Maui News

Twin Waterspouts: Unstable Weather Remains

February 7, 2018, 8:03 AM HST
* Updated February 7, 11:23 AM
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The state remains under a flash flood watch through this afternoon.

The unstable conditions resulted in thunderstorms, downpours and waterspout activity over south and west Maui waters on Tuesday afternoon. Two waterspouts were reported shortly after 3 p.m. on Tuesday about 3 miles west of Kīhei.

The National Oceanic and Atmospheric Administration defines a waterspout as a tornado occurring over water. It normally refers to a “small, relatively weak rotating column of air that comes into contact with the water surface” and is most common over tropical or subtropical waters, and is not associated with storm-scale rotation, according to NOAA.

Forecasters with the National Weather Service say locally heavy downpours and isolated thunderstorms with frequent lightning and gusty winds will remain possible today.

Drier and much more stable weather will return beginning late tonight and Thursday through the end of the week as the trough moves east and trade winds spread across the islands, according to the NWS.

ARTICLE CONTINUES BELOW AD

Flood Watch Until 6 p.m. 2.7.18:
(Courtesy National Weather Service)

ARTICLE CONTINUES BELOW AD

The National Weather Service has CONTINUED the FLASH FLOOD WATCH for Maui County, in effect until 6 p.m. today.  A Flash Flood Watch means that conditions may develop that lead to flash flooding.  A strong trough aloft will continue to provide unstable conditions today, with the potential for locally heavy downpours and thunderstorms that could produce flash flooding. Conditions are favorable for the development of slow-moving heavy showers. Rain will also affect urban areas and lower elevations, which are more susceptible to flooding problems.

PC: Caryl and Mark Wilson/Facebook via Maui Now (2.6.18)

Waterspout just south of Olowalu, Maui. PC: 2.6.18 by Tammy Gruenes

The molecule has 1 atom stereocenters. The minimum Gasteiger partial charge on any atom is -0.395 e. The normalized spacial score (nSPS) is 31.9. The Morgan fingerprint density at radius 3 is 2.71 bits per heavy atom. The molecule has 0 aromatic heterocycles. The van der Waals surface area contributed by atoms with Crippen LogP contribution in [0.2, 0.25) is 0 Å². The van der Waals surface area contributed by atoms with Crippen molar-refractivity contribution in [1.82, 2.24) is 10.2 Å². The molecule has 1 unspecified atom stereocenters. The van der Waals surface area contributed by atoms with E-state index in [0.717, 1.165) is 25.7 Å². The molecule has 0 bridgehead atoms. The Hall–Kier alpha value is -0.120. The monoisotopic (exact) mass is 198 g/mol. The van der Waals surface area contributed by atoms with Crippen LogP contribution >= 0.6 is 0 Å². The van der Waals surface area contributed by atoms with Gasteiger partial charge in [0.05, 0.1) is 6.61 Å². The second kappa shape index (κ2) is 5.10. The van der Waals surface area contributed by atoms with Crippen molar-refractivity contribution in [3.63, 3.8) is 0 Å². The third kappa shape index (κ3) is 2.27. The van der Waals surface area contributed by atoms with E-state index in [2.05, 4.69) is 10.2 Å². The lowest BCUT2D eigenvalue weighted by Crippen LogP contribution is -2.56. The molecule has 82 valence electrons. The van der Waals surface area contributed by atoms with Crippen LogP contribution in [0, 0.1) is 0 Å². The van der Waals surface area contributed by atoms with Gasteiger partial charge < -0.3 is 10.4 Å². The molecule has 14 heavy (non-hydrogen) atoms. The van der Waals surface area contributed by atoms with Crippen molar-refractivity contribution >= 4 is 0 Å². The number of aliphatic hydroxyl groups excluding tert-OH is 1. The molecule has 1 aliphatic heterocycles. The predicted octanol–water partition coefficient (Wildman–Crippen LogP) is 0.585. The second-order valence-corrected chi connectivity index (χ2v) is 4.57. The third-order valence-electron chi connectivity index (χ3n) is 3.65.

This photo was snapped from North Kīhei just south of the Humpback Whale Marine Sanctuary Visitor Center. There is a waterspout on each side of the tree in the middle. PC: 2.6.18 at 3:10 p.m. by Joe Zurawski

Twin waterspouts off Maui. PC: 2.6.18 by Sydney Elizabeth

Twin waterspouts off Maui – view from Kīhei. PC: 2.6.18 by John Laramie

Waterspout viewed from Kīhei, Maui. PC: 2.6.18 by Ian Shepherd

Waterspout dissipating over Maui. PC: 2.6.18 by Lawrence Agaran

Waterspout over Maui. PC: 2.6.18 by Kathy Kuhl Westling

Waterspout off of Maui. PC: 2.6.18. Tracy Elliot

Waterspout off of Maui. 2.6.18. PC: Melissa Kreutner

Waterspout off of Maui. 2.6.18. PC: Jennifer Cox Kasper

Waterspout viewed from N Kīhei. PC: 2.6.18. Tyler Riedy

Waterspout from Sugar Beach, Maui today 2-6-18. PC: Starla Sage

Waterspout from Sugar Beach, Maui today 2-6-18. PC: Starla Sage

Waterspout from Sugar Beach, Maui today 2-6-18. PC: Starla Sage

Waterspout from Sugar Beach, Maui today 2-6-18. PC: Starla Sage

Waterspout from Sugar Beach, Maui today 2-6-18. PC: Starla Sage

Waterspout observed off of West Maui. PC: 2.6.18 by Chuck Bergson

Waterspouts off Maui. PC: (2.6.18) Mary Ann Bondy

Waterspout a few miles offshore of Kīhei on 2.6.18 by Regina Lemm. She said that two were sited side by side at about 3 p.m.

Waterspouts off Maui. PC: (2.6.18) Mary Ann Bondy

Waterspouts off Maui. PC: (2.6.18) Mary Ann Bondy

Waterspouts off Maui. PC: (2.6.18) Mary Ann Bondy

Waterspouts off Maui. PC: (2.6.18) Mary Ann Bondy

Waterspouts off Maui. PC: (2.6.18) Mary Ann Bondy

Waterspouts off “Pali” section of Honoapiʻilani Hwy. PC: (2.6.18) Brown, Mark E.

Waterspouts off “Pali” section of Honoapiʻilani Hwy. PC: (2.6.18) Brown, Mark E.

PC: 2.6.18 Pedro Ortiz

PC: 2.6.18 Pedro Ortiz

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